Immigration lawyers and immigrant advocates debate whether the false promises from US immigration officials stem from incompetence, the continuation of cruelty as a form of deterrence, or the willful fueling of confusion by rogue agents at odds with the new administration over immigration policies. Asked to comment on the allegations, a CBP spokesman said only that “the border is not open” and that the agency is continuing to return the vast majority of people under Title 42.

Whatever the case, the actions by border guards seem tailored to “break spirits,” said Hugo Castro, founder of SOS Migrantes Org, an advocacy group serving migrants in Tijuana and San Diego. And at least two lawyers handling the asylum and immigration cases of families in Tijuana and Juárez said the rule is forcing some parents into a difficult choice: sending their children across the border alone.

“It feels similar to Trump, and in some ways it feels worse because we thought that things are getting better, and they’re not, and we’re exhausted,” said Linda Rivas, executive director and managing attorney of Las Americas Immigrant Advocacy Center in El Paso.

Migrants that crossed into the United States in the Rio Grande Valley and were flown to El Paso, Texas were expelled to Mexico.PAUL RATJE/AFP via Getty Images

As congressional Republicans have used the border wall in El Paso as a photo-op backdrop, seizing on the humanitarian crisis to stir ethnic anxiety and portray the border as overrun, activists, artists, and advocates last weekend gathered at San Diego’s historic Chicano Park, where colorful murals tell Mexican American and Latino history. As part of the “Caravan for the Children” campaign, the coalition led by Latino and immigrant rights groups from the San Francisco Bay Area called on Biden to reunite families and allow migrants to enter the country to petition for asylum, as is their legal right.

The caravan then made its way to the San Diego Convention Center, where federal officials are holding hundreds of unaccompanied minors. Activists unfurled banner letters the color of silver foil, like the blankets with which migrants sleep in hieleras. They spelled words such as “heal” and “uncage.”

But change is unlikely to happen soon as children and families continue to arrive at the US-Mexico border, and the challenges have only become more politically fraught. Just this month, Biden initially refused to lift the refugee cap, violating a campaign promise, before quickly reversing course amid outrage from Democrats and immigrant rights groups.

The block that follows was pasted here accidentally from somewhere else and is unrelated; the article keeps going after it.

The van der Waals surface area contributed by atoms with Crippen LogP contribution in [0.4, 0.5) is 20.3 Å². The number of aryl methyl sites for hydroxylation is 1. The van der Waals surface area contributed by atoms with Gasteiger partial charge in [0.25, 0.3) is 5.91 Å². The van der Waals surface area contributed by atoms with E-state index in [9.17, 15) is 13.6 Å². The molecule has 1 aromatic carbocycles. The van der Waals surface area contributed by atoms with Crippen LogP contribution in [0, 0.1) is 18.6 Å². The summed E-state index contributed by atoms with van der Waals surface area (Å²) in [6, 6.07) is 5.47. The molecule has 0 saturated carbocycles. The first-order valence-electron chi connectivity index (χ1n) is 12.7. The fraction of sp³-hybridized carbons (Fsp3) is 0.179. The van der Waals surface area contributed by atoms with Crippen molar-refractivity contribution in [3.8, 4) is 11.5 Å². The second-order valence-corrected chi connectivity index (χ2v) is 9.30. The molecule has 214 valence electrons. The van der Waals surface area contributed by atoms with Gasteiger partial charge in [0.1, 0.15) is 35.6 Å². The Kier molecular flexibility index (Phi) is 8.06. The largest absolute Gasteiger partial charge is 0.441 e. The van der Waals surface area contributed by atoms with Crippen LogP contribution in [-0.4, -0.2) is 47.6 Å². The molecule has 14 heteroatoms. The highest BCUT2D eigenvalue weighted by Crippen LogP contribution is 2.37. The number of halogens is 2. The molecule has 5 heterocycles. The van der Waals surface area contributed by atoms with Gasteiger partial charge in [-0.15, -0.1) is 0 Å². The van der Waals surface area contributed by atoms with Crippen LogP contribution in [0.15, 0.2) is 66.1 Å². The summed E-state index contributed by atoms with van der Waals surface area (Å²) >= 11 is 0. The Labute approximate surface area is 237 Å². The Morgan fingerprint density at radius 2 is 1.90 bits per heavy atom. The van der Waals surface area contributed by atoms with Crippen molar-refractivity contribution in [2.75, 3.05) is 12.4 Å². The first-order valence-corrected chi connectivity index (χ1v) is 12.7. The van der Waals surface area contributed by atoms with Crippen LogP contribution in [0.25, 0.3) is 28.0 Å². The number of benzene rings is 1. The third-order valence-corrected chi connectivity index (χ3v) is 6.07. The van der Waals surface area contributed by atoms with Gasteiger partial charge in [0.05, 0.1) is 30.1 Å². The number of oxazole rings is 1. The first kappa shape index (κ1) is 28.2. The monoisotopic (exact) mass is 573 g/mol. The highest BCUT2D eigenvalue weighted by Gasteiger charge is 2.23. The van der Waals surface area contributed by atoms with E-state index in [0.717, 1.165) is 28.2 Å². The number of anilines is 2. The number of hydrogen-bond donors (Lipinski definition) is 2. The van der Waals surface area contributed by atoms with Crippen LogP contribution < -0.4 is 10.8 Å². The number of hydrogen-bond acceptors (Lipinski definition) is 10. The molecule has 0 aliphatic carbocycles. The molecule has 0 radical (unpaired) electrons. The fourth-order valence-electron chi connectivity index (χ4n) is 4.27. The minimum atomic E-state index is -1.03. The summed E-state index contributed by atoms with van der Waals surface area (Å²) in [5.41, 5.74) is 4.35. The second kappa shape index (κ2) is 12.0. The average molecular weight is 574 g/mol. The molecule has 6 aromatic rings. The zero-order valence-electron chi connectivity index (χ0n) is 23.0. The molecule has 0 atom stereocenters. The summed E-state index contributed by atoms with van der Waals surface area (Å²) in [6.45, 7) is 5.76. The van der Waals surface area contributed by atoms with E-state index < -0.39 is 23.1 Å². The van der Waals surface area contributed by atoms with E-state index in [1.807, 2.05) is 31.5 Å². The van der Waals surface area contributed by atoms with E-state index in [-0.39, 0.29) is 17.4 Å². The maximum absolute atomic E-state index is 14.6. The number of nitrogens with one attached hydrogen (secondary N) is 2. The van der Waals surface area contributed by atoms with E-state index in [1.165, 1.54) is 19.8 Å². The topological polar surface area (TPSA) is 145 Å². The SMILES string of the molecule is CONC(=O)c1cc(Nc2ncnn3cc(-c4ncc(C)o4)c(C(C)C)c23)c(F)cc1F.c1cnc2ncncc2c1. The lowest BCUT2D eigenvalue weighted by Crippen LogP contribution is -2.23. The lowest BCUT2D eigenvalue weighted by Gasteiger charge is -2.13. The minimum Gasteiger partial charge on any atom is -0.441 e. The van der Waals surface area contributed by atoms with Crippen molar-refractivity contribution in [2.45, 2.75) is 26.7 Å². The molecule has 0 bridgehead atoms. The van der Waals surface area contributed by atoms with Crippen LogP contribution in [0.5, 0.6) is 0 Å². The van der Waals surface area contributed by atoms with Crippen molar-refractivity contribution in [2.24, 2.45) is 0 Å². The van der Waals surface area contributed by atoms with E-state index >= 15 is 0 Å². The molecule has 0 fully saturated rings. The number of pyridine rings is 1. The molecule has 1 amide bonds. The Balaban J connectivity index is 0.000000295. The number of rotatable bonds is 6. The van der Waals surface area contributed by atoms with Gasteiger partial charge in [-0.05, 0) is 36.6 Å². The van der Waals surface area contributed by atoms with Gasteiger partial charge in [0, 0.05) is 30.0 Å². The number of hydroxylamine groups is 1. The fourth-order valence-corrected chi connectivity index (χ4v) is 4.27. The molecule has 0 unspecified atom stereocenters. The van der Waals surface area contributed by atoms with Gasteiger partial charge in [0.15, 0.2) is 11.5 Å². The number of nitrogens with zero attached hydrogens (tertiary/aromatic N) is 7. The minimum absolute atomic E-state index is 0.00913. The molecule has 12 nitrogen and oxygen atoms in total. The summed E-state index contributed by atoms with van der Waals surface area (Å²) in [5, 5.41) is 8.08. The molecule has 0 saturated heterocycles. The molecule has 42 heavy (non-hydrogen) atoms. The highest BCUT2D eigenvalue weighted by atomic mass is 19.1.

The president in February directed several agencies, including the Department of Homeland Security, to review whether his administration should end the Title 42 expulsions. But since early March, Biden officials have said the nation is not ready to do so.

Central American aspiring migrants wanting to reach the United States remained in a shelter in Ciudad Juarez, Chihuahua State, Mexico.PEDRO PARDO/AFP via Getty Images

“We need individuals to wait,” Homeland Security Secretary Alejandro Mayorkas said during a briefing last month. “And I will say that they will wait with a goal in mind, and that is our ability to rebuild, as quickly as possible, a system so that they don’t have to take the dangerous journey and we can enable them to access humanitarian relief from their countries of origin.”

Asked for an update on the review Wednesday, White House press secretary Jen Psaki again said the nation was not ready to lift the public health rule. “Title 42 is still in place because we are still in the midst of fighting a global pandemic, so I don’t have any predictions as to when that will change,” she said.

In Tijuana, hundreds of migrant families have set up a tent city dubbed “La Esperanza” outside the US port of entry El Chaparral to wait for a chance to plead for asylum. Food is scarce and parents pay a couple of pesos to use the bathroom and take showers in makeshift facilities.

At Embajadores, families sleep on mats on the floor or a few small bunk beds crammed in the back of the room draped with San Marcos blankets to create some sense of privacy. Through the night, parents said, children cough and often wake up screaming or crying, although on a recent afternoon some were all smiles as they chased each other around the room.

“I feel traumatized,” said the 39-year-old mother from Honduras of her brush with US immigration agencies. “I am going to wait here a few days and try to recover before I decide what to do next.”